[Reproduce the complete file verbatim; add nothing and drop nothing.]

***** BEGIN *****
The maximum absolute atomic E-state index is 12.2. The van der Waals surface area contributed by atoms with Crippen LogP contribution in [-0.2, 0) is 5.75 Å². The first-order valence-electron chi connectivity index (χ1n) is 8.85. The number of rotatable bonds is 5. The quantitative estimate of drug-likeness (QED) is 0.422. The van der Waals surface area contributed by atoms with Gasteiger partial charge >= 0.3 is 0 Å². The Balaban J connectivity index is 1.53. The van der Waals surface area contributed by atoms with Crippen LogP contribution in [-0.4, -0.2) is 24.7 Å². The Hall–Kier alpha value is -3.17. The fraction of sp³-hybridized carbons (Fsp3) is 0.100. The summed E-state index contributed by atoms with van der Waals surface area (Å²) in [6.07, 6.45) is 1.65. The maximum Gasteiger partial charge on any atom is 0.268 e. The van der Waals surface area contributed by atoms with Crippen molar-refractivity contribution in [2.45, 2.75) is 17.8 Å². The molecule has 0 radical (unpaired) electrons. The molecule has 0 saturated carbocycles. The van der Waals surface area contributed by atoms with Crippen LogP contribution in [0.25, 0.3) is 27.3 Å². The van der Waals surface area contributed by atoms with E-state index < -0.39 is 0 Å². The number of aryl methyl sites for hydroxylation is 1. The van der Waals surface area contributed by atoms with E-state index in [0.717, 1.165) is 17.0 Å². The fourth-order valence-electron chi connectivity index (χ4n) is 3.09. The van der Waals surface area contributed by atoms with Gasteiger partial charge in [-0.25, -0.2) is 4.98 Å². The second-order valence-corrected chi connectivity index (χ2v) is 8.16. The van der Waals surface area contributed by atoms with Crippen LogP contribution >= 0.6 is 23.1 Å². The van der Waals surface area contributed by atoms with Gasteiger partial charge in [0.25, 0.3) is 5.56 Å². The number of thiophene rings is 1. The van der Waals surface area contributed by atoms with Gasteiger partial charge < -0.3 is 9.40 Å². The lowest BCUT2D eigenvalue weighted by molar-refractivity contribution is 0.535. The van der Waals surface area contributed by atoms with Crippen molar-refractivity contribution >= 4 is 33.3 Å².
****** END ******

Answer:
The maximum absolute atomic E-state index is 12.2. The van der Waals surface area contributed by atoms with Crippen LogP contribution in [-0.2, 0) is 5.75 Å². The first-order valence-electron chi connectivity index (χ1n) is 8.85. The number of rotatable bonds is 5. The quantitative estimate of drug-likeness (QED) is 0.422. The van der Waals surface area contributed by atoms with Gasteiger partial charge >= 0.3 is 0 Å². The Balaban J connectivity index is 1.53. The van der Waals surface area contributed by atoms with Crippen LogP contribution in [-0.4, -0.2) is 24.7 Å². The Hall–Kier alpha value is -3.17. The fraction of sp³-hybridized carbons (Fsp3) is 0.100. The summed E-state index contributed by atoms with van der Waals surface area (Å²) in [6.07, 6.45) is 1.65. The maximum Gasteiger partial charge on any atom is 0.268 e. The van der Waals surface area contributed by atoms with Crippen molar-refractivity contribution in [2.45, 2.75) is 17.8 Å². The molecule has 0 radical (unpaired) electrons. The molecule has 0 saturated carbocycles. The van der Waals surface area contributed by atoms with Crippen LogP contribution in [0.25, 0.3) is 27.3 Å². The van der Waals surface area contributed by atoms with E-state index < -0.39 is 0 Å². The number of aryl methyl sites for hydroxylation is 1. The van der Waals surface area contributed by atoms with E-state index in [0.717, 1.165) is 17.0 Å². The fourth-order valence-electron chi connectivity index (χ4n) is 3.09. The van der Waals surface area contributed by atoms with Gasteiger partial charge in [-0.25, -0.2) is 4.98 Å². The second-order valence-corrected chi connectivity index (χ2v) is 8.16. The van der Waals surface area contributed by atoms with Crippen LogP contribution >= 0.6 is 23.1 Å². The van der Waals surface area contributed by atoms with Gasteiger partial charge in [0.25, 0.3) is 5.56 Å². The number of thiophene rings is 1. The van der Waals surface area contributed by atoms with Gasteiger partial charge < -0.3 is 9.40 Å². The lowest BCUT2D eigenvalue weighted by molar-refractivity contribution is 0.535. The van der Waals surface area contributed by atoms with Crippen molar-refractivity contribution >= 4 is 33.3 Å².